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Thread: javascrpt - is it accessible by most?

  1. #1
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    javascrpt - is it accessible by most?

    Hi

    I am currently developing a page where by the users can select their products to purchase. The products that they are offered on this page all depends on their selections.

    Javascript can achieve what I want, but as this is the point of sale page I was umming and arring to develop in this as I am questioning the percentage of users who may have javascript disabled.

    I was wondering your views on this?
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  2. #2
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    It's a little under one in ten, which is a very huge number.

    But the number doesn't matter at all. There are some people who cannot use a browser supporting JavaScript because they have some sort of disability. And often these are the very people who could most benefit from the internet. Hence Web Content Accessibility Guidelines 1.0 priority 1 guideline, "Ensure that pages are usable when scripts, applets, or other programmatic objects are turned off or not supported." ( http://www.w3.org/TR/WAI-WEBCONTENT/...l#tech-scripts )

    Web pages that rely upon JavaScript are just plain cruel. So cruel that in the United States and under the Americans with Disabilities Act they are against the law for commercial sites.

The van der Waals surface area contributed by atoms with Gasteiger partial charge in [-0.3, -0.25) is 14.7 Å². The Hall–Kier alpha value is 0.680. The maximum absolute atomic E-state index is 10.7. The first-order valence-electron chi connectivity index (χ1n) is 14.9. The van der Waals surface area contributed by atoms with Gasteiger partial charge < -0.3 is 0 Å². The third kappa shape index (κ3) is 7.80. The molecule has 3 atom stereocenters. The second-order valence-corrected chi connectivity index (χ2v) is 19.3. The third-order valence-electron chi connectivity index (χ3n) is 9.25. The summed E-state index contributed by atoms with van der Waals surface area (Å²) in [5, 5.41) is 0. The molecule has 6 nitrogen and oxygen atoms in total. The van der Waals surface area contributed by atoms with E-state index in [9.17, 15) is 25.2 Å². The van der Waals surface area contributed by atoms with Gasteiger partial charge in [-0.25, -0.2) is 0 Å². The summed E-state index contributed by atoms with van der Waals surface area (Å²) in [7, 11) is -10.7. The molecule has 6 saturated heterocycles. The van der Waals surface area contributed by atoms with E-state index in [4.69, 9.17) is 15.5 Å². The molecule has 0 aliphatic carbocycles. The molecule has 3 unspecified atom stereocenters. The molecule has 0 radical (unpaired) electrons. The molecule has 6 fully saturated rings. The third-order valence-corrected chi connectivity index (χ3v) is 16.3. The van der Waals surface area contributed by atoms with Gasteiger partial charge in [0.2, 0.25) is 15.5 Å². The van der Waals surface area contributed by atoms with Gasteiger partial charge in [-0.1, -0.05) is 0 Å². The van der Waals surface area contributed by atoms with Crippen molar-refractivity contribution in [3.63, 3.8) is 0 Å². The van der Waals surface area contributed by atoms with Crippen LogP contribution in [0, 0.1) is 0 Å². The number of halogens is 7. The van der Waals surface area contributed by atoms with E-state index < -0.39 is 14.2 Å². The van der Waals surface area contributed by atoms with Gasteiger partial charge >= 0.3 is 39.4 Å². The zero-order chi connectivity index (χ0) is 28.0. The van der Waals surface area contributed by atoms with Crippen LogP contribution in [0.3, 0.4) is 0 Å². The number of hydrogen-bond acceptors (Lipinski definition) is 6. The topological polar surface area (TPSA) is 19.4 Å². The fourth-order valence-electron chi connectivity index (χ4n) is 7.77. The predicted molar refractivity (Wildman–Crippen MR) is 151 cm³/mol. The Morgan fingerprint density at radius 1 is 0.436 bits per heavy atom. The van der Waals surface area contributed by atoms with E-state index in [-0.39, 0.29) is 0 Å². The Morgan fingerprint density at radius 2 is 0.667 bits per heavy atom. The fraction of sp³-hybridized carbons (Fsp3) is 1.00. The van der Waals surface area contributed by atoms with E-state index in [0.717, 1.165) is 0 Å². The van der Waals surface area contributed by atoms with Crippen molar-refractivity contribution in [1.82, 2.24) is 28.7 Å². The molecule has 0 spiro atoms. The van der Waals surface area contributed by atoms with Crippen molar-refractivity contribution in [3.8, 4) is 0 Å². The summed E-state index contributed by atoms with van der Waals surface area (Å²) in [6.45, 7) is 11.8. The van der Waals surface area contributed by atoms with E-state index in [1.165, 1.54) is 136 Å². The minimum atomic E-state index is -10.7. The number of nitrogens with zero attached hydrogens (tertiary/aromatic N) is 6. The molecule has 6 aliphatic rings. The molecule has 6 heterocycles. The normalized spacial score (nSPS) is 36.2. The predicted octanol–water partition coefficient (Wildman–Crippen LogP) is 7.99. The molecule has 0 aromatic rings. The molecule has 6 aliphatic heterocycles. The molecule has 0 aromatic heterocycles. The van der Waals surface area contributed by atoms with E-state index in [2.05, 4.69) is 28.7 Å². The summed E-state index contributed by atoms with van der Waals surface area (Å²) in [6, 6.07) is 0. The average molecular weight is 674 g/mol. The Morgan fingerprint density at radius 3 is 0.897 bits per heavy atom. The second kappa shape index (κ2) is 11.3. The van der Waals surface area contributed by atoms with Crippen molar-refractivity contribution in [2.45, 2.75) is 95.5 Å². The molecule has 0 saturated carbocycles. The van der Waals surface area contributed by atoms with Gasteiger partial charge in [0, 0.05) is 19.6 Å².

“The power of the Web is in its universality. Access by everyone regardless of disability is an essential aspect.”
    —Tim Berners-Lee, W3C Director and inventor of the World Wide Web
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  3. #3
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    Quote Originally Posted by Charles
    Web pages that rely upon JavaScript are just plain cruel. So cruel that in the United States and under the Americans with Disabilities Act they are against the law for commercial sites.
    Well, that's not quite correct. Many commercial sites use JavaScript. The correct method to use is to make sure that, if it is not available to the customer, that there is an alternative method. Most of the strictest legal requirements pertain to sites that deal with the U.S. government.

    The use of JavaScript is very widespread on the Internet and is not likely to decrease anytime soon. It is here to stay and, in the correct usage, is a viable assest to a Website. There are some people that for some reason don't like it but that's their choice. However, it's about as "evil" as PHP, Perl, Java, SQL, or any other viable technique.
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  4. #4
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    Quote Originally Posted by LeeU
    Many commercial sites use JavaScript.
    And that snow ball rolloing down the hill gathering size and speed is the law suits starting to pile up.

    You'll note above that I wrote about web sites that rely upon JavaScript. A site that provides "an alternative method" can't be said to be relying upon JavaScript and so my statement above is exactly correct.

    JavaScript's here to stay, you say, but so to is murder, rape and torture. And while it's not nearly in the same league you get the idea. And there is something quite a diffference between client side scripts like Java and JavaScript and server side scripts like PHP, Perl and such. The server side scripts, if they work for one person they work for all and this is very much not the case for client side scripts. And as such they can hardly be called "viable".